Posted over 7 years ago

How to Get What You REALLY Want: The 3 Currencies of Life

[Part 1 of an ongoing series about my big picture wealth and real estate game-plan]

"[I]n spite of the fact that America is famous for its unhappy rich people, most of us remain convinced that just a little more money will set life right. In this way, the messianic metaphor of modern life becomes the lottery - that outside chance that the right odds will come together to liberate us from financial worries once and for all" Rolf Potts, Vagabonding

"People don't want to be millionaires - they want to experience what they believe only millions can buy... $1,000,000 in the bank isn't the fantasy. The fantasy is the lifestyle of complete freedom it supposedly allows." Tim Ferriss, The 4-Hour Workweek

Doesn’t the conversation in our head regarding money, wealth, and freedom usually go something like this:

"Everything will be just fine when I have $x,xxx,xxx in the bank."

Supposedly John D. Rockefeller, who at one time was the richest person in the world, was asked "How much money is enough money?" He replied, "Just a little more."

Don't get me wrong. I have no guilt or problem with earning and accumulating money. Making money is certainly a helpful part of my own life equation.

My point is this:

  • Will we ever really have enough money?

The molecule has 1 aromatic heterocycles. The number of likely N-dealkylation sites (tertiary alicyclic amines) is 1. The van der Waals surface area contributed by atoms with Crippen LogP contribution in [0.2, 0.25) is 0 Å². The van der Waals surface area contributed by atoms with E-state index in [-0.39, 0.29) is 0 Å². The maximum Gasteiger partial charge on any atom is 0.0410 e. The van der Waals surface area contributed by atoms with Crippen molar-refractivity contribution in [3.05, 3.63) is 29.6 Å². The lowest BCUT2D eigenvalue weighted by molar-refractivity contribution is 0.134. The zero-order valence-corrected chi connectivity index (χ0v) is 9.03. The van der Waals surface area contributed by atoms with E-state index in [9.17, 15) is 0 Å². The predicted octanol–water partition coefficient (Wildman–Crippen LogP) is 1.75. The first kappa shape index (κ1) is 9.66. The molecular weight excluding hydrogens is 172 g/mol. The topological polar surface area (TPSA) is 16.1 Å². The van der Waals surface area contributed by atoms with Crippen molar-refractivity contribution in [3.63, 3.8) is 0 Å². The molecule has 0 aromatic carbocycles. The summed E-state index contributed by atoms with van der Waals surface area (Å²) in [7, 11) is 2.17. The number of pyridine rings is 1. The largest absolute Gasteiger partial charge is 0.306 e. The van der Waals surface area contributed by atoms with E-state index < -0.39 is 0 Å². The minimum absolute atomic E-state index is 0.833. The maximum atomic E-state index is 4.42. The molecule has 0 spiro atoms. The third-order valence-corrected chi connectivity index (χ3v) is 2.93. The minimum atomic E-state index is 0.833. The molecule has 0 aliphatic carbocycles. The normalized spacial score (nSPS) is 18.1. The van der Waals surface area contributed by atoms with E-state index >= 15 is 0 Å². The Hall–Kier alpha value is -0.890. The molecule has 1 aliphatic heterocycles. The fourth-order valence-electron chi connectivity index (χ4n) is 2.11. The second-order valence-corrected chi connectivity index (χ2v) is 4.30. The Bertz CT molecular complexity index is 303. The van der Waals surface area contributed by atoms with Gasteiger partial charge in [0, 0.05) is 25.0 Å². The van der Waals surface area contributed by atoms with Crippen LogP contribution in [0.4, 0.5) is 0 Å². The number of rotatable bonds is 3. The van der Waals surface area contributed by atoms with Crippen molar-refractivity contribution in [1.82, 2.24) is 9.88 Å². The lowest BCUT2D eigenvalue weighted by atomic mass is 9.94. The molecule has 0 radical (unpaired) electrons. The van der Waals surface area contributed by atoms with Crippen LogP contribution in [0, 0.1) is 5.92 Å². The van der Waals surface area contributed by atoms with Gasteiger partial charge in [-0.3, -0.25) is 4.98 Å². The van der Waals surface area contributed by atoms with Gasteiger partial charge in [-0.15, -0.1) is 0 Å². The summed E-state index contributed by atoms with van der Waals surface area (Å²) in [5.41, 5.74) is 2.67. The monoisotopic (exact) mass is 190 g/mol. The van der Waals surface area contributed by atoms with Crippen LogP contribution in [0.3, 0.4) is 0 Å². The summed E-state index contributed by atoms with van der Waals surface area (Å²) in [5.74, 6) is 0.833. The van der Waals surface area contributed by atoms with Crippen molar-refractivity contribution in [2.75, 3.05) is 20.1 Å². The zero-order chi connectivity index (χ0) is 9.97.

• Will we really feel secure all of a sudden "someday?"
  • Is it possible we are sacrificing something in the meantime that money can't possibly buy?

The last question about sacrifice is the most challenging for me. What non-money currencies am I sacrificing? How much of those am I really willing to invest for future financial returns?

Tim Ferriss, who was quoted above, has a personal philosophy that I love and adopted as my own. The philosophy says this:

Money is not the only currency we should use to measure our wealth and our lives. Instead, to get the things we really want in life we should measure at a minimum 3 currencies.

The 3 Currencies of Life: Time, Money, and Mobility

We have all heard that time is our most precious commodity, yet on the financial balance sheets that we judge ourselves by, time is not measured at all.

Think about a period in your life when you’ve been completely out of balance, like when you made really good money but worked 60-80 grueling hours per week. Deep down didn’t you know that something just wasn’t right? You made money, but you had no time for yourself, your family, or your passions.

Early in my career as an entrepreneur, I did not make a salary as large as what I could have made on different paths in corporations or other professions, but I did regularly play basketball in the middle of the day for 2 hours. Score!